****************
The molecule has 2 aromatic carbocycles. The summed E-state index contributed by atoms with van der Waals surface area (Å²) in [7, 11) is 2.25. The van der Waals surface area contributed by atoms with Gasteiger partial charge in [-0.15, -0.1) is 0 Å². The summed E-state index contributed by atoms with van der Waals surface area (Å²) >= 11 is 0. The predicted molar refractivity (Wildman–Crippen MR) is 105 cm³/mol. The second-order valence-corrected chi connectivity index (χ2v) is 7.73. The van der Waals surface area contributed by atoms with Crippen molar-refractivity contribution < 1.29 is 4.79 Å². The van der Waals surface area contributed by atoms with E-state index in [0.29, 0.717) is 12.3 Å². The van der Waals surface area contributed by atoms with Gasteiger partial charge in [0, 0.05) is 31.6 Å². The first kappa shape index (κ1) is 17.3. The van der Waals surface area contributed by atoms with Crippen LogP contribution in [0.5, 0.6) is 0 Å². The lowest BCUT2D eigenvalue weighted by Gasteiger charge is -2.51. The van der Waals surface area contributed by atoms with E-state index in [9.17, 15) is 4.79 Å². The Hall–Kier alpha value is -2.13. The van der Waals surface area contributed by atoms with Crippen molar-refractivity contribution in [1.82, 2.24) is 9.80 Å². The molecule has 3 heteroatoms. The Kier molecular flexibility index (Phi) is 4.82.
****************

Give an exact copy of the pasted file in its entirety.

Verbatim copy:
The molecule has 2 aromatic carbocycles. The summed E-state index contributed by atoms with van der Waals surface area (Å²) in [7, 11) is 2.25. The van der Waals surface area contributed by atoms with Gasteiger partial charge in [-0.15, -0.1) is 0 Å². The summed E-state index contributed by atoms with van der Waals surface area (Å²) >= 11 is 0. The predicted molar refractivity (Wildman–Crippen MR) is 105 cm³/mol. The second-order valence-corrected chi connectivity index (χ2v) is 7.73. The van der Waals surface area contributed by atoms with Crippen molar-refractivity contribution < 1.29 is 4.79 Å². The van der Waals surface area contributed by atoms with E-state index in [0.29, 0.717) is 12.3 Å². The van der Waals surface area contributed by atoms with Gasteiger partial charge in [0, 0.05) is 31.6 Å². The first kappa shape index (κ1) is 17.3. The van der Waals surface area contributed by atoms with Crippen LogP contribution in [0.5, 0.6) is 0 Å². The lowest BCUT2D eigenvalue weighted by Gasteiger charge is -2.51. The van der Waals surface area contributed by atoms with E-state index in [9.17, 15) is 4.79 Å². The Hall–Kier alpha value is -2.13. The van der Waals surface area contributed by atoms with Crippen molar-refractivity contribution in [1.82, 2.24) is 9.80 Å². The molecule has 3 heteroatoms. The Kier molecular flexibility index (Phi) is 4.82.